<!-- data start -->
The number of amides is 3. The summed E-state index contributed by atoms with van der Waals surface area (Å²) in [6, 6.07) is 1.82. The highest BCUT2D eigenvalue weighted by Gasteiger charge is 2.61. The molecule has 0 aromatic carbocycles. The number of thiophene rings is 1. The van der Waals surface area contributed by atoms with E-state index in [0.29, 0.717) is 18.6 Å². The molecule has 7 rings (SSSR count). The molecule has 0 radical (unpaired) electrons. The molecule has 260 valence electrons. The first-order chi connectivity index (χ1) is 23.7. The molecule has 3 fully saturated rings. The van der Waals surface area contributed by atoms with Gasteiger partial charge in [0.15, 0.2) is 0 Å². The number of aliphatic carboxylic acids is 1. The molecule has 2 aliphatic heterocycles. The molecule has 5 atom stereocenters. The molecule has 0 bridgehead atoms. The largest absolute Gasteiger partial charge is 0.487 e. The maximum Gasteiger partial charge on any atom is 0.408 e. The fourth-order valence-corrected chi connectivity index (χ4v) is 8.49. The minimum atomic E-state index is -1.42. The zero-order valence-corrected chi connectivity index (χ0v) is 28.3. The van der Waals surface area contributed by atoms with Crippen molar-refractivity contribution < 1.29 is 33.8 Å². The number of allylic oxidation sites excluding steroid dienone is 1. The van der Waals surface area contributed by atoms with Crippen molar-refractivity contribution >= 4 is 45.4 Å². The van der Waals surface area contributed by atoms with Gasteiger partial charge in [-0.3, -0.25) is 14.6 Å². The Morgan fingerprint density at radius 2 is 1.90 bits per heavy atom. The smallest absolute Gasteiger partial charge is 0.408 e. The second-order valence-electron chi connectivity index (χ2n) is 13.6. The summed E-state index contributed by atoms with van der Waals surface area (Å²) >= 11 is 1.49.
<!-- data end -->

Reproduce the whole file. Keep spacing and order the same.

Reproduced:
The number of amides is 3. The summed E-state index contributed by atoms with van der Waals surface area (Å²) in [6, 6.07) is 1.82. The highest BCUT2D eigenvalue weighted by Gasteiger charge is 2.61. The molecule has 0 aromatic carbocycles. The number of thiophene rings is 1. The van der Waals surface area contributed by atoms with E-state index in [0.29, 0.717) is 18.6 Å². The molecule has 7 rings (SSSR count). The molecule has 0 radical (unpaired) electrons. The molecule has 260 valence electrons. The first-order chi connectivity index (χ1) is 23.7. The molecule has 3 fully saturated rings. The van der Waals surface area contributed by atoms with Gasteiger partial charge in [0.15, 0.2) is 0 Å². The number of aliphatic carboxylic acids is 1. The molecule has 2 aliphatic heterocycles. The molecule has 5 atom stereocenters. The molecule has 0 bridgehead atoms. The largest absolute Gasteiger partial charge is 0.487 e. The maximum Gasteiger partial charge on any atom is 0.408 e. The fourth-order valence-corrected chi connectivity index (χ4v) is 8.49. The minimum atomic E-state index is -1.42. The zero-order valence-corrected chi connectivity index (χ0v) is 28.3. The van der Waals surface area contributed by atoms with Crippen molar-refractivity contribution < 1.29 is 33.8 Å². The number of allylic oxidation sites excluding steroid dienone is 1. The van der Waals surface area contributed by atoms with Crippen molar-refractivity contribution >= 4 is 45.4 Å². The van der Waals surface area contributed by atoms with Gasteiger partial charge in [-0.3, -0.25) is 14.6 Å². The Morgan fingerprint density at radius 2 is 1.90 bits per heavy atom. The smallest absolute Gasteiger partial charge is 0.408 e. The second-order valence-electron chi connectivity index (χ2n) is 13.6. The summed E-state index contributed by atoms with van der Waals surface area (Å²) >= 11 is 1.49.